3. After 10s or after a threshold of incoming transactions (this number needs to be determined in experiments using the actual selection algorithm in order to prevent overloads in high TPS scenarios), the Coordinator selects the transaction referencing the last MS/CP with the highest coweight, i.e. cardinality of the set of referenced transactions, as the next CP. If there is more than one such transaction, select the one that was seen first.
  4. When a CP was selected and more than 60s have passed since the last MS a new MS is published that references the last MS and the last selected CP.

This marks an initial version of such a proposal. There are several aspects where the protocol could be optimized (for resilience and computational performance). However, it seems likely that the overall aspect of the improvements will be rather small:

  • Use a different order for Conflict White Flag.
  • Compute more than one CP.
  • Do not select the optimal heaviest tip, but use a heuristic.
  • Select a pair of tips for the MS.

About heaviest branch selection, I think attempting to look for the heaviest branch is overrated. This idea assumed that different users will more or less have similar hash power but we know that in reality this is not the case.

Now that “white-flag” solution is on the table, I am thinking we should go about even easier solutions. While speaking to @darcy.camargo, he claimed that with “white-flag” URTS can be fine. Not sure that I fully agreed/understood but currently I am in the opinion that we should do the following:

When looking for transactions to approve without promotion: (almost) URTS on a subset. This may mimick some LM properties I think. It will help the tangle grow in a steady direction if I understood correctly. Since we’re using “white-flag” the drawbacks of it are minimal.

When doing promotions (for coordinator checkpoints we need this):
Perform at least one LM weighted walk to get a tip. For the other tip you can do maybe URTS, or almost URTS to approve left behinds.

I just realized that I completely ignored the attack vector of trying to approve a huge subtangle. Trying to validate too many transaction can be considered a DOS attack.
So for coordinator I think we should two walks, one with high alpha (or beta :stuck_out_tongue:) and one with low alpha/beta (or maybe even 0).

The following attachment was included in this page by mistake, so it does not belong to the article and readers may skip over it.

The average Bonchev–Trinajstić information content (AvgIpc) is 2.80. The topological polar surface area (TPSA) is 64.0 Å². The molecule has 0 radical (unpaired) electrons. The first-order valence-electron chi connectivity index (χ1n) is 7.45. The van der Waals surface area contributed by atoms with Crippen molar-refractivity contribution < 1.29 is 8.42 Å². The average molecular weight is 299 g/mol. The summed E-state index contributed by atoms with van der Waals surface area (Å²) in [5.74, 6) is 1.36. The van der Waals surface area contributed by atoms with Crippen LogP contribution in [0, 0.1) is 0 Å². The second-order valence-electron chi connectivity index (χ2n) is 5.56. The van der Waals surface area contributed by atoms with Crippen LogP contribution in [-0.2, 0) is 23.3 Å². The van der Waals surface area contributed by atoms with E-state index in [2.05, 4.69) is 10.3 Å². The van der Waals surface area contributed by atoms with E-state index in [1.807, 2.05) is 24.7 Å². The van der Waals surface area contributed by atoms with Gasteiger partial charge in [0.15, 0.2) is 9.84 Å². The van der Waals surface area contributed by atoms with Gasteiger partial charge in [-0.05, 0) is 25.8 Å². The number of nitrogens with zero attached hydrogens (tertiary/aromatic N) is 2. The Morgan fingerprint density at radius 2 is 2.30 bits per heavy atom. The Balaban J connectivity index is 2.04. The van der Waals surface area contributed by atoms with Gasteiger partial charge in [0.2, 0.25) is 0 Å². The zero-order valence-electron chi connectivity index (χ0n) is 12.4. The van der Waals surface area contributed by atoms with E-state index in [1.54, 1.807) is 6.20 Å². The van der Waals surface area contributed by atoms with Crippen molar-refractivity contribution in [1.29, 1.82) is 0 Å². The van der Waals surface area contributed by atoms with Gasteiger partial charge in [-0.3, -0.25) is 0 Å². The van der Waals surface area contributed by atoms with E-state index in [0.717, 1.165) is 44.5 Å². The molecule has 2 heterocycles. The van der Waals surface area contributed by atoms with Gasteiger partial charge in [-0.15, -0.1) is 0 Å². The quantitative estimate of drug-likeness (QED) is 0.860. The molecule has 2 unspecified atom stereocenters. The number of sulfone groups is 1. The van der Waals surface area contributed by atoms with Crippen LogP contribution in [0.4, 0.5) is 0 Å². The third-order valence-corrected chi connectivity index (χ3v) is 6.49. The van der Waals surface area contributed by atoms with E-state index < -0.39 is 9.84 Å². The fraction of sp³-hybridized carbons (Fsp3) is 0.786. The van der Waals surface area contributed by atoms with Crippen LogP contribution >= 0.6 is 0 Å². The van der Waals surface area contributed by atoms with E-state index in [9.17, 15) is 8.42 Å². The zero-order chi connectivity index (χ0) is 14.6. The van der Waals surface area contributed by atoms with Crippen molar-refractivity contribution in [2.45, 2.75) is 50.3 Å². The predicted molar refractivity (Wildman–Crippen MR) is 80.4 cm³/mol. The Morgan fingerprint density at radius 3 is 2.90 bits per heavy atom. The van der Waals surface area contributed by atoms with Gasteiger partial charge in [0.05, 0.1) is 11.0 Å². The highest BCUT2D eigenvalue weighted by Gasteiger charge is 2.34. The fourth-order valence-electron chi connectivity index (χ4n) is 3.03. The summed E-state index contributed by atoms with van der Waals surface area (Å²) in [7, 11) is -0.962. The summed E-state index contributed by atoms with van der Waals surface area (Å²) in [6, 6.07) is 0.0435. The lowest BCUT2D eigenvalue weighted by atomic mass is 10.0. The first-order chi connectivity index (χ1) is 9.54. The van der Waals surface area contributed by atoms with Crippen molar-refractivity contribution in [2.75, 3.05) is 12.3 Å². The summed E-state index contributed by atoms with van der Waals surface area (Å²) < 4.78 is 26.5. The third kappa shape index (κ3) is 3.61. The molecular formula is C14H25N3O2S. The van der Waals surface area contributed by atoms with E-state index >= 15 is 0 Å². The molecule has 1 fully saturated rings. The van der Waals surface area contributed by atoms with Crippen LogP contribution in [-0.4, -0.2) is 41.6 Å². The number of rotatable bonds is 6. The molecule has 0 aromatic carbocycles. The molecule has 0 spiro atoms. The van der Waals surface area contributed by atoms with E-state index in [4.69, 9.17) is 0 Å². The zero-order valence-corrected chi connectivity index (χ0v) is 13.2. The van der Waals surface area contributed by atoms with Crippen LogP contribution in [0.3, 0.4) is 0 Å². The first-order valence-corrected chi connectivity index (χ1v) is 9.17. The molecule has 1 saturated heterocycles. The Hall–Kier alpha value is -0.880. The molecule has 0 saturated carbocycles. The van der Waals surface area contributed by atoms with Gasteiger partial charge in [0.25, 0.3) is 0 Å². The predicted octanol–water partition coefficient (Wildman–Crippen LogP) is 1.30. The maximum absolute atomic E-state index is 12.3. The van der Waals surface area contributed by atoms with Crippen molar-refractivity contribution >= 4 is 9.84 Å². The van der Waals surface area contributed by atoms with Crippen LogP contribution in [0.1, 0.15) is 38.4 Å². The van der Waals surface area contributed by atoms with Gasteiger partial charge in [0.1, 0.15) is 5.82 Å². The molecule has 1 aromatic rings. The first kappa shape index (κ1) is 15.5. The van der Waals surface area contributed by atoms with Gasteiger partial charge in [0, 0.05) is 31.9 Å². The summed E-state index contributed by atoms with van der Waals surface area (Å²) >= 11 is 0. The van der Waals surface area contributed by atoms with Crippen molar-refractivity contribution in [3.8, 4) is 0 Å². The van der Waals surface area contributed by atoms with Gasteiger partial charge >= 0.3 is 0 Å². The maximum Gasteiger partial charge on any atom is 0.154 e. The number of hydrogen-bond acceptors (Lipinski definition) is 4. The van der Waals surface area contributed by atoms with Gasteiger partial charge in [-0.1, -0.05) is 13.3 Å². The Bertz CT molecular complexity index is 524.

Then we can “time-out” on big sub-tangles.

The motivation behind “heaviest branch” selection for milestones is that it by definition maximizes CTPS (which is currently the key metric used to measure the performance of the Tangle). Also it is a very simple algorithm as there are no parameters that need to be tweaked and there is just one single criterion for a good milestone candidate. Further, I don’t see any major complexity/performance issues with it, since it seems to be easier to compute than the cumulative weight and with a bit more elaborate algorithm it can also be updated on-the-fly for incoming transactions.
Because all of this, I see it as a good first candidate.

URTS might be sufficient for the tip selection of regular nodes, but I don’t think it is a good idea for the milestone selection of the coordinator as the variance of the quality of selected milestones (especially in the presence of blowballs) is too large.

It might very well be that almost URTS also performs really good in practice for the milestone selection, but it seems to me to be less resilient against special kind of attacks. Eventually, we would need to test/simulate it to figure out and see how everything performs.
Also note, that the situation is different when comparing the tip selection of regular nodes and the milestone selection of the coordinator. (Almost) URTS seems to be better suited for regular nodes.

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I don’t fully understand that. If we are going the almost URTS route, why not restrict the tips to select from to the future cone of the last milestone/checkpoint?
Doing a weighted random walk here seems to definitely be a lot of computational work…

With the “conflict white flag” transactions don’t need be validated (with respect to their balance) at all, or they can be validated with one simple check that is only based on the last MS balance and not on their individual past cone. Therefore the impact of “huge subtangles” is drastically reduced.
So let’s assume that all the incoming transactions can be validated by all reasonable powerful nodes, why would you not include as many of them as possible in the next milestone?